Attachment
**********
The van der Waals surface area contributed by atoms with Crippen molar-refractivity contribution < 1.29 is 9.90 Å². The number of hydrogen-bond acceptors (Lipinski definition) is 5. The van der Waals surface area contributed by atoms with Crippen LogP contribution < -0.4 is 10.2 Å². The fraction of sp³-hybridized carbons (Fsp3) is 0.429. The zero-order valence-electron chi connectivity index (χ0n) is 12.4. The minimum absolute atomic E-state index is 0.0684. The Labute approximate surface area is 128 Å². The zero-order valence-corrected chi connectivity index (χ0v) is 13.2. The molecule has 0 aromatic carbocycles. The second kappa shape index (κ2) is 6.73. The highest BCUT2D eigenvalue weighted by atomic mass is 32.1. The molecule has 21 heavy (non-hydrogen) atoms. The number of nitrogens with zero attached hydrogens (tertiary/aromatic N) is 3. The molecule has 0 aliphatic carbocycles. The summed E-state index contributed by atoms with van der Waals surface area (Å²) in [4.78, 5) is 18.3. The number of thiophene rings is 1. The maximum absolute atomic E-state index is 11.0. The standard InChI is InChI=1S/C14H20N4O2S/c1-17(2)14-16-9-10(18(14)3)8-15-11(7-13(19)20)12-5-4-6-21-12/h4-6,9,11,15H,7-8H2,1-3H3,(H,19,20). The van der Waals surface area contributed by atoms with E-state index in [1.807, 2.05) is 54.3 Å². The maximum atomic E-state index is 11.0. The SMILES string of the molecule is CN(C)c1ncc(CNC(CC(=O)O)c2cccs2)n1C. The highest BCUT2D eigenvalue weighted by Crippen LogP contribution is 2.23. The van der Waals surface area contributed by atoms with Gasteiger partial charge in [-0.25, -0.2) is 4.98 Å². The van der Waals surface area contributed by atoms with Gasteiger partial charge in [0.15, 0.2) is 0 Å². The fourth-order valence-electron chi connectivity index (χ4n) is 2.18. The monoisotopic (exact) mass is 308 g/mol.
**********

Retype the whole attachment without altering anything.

The van der Waals surface area contributed by atoms with Crippen molar-refractivity contribution < 1.29 is 9.90 Å². The number of hydrogen-bond acceptors (Lipinski definition) is 5. The van der Waals surface area contributed by atoms with Crippen LogP contribution < -0.4 is 10.2 Å². The fraction of sp³-hybridized carbons (Fsp3) is 0.429. The zero-order valence-electron chi connectivity index (χ0n) is 12.4. The minimum absolute atomic E-state index is 0.0684. The Labute approximate surface area is 128 Å². The zero-order valence-corrected chi connectivity index (χ0v) is 13.2. The molecule has 0 aromatic carbocycles. The second kappa shape index (κ2) is 6.73. The highest BCUT2D eigenvalue weighted by atomic mass is 32.1. The molecule has 21 heavy (non-hydrogen) atoms. The number of nitrogens with zero attached hydrogens (tertiary/aromatic N) is 3. The molecule has 0 aliphatic carbocycles. The summed E-state index contributed by atoms with van der Waals surface area (Å²) in [4.78, 5) is 18.3. The number of thiophene rings is 1. The maximum absolute atomic E-state index is 11.0. The standard InChI is InChI=1S/C14H20N4O2S/c1-17(2)14-16-9-10(18(14)3)8-15-11(7-13(19)20)12-5-4-6-21-12/h4-6,9,11,15H,7-8H2,1-3H3,(H,19,20). The van der Waals surface area contributed by atoms with E-state index in [1.807, 2.05) is 54.3 Å². The maximum atomic E-state index is 11.0. The SMILES string of the molecule is CN(C)c1ncc(CNC(CC(=O)O)c2cccs2)n1C. The highest BCUT2D eigenvalue weighted by Crippen LogP contribution is 2.23. The van der Waals surface area contributed by atoms with Gasteiger partial charge in [-0.25, -0.2) is 4.98 Å². The van der Waals surface area contributed by atoms with Gasteiger partial charge in [0.15, 0.2) is 0 Å². The fourth-order valence-electron chi connectivity index (χ4n) is 2.18. The monoisotopic (exact) mass is 308 g/mol.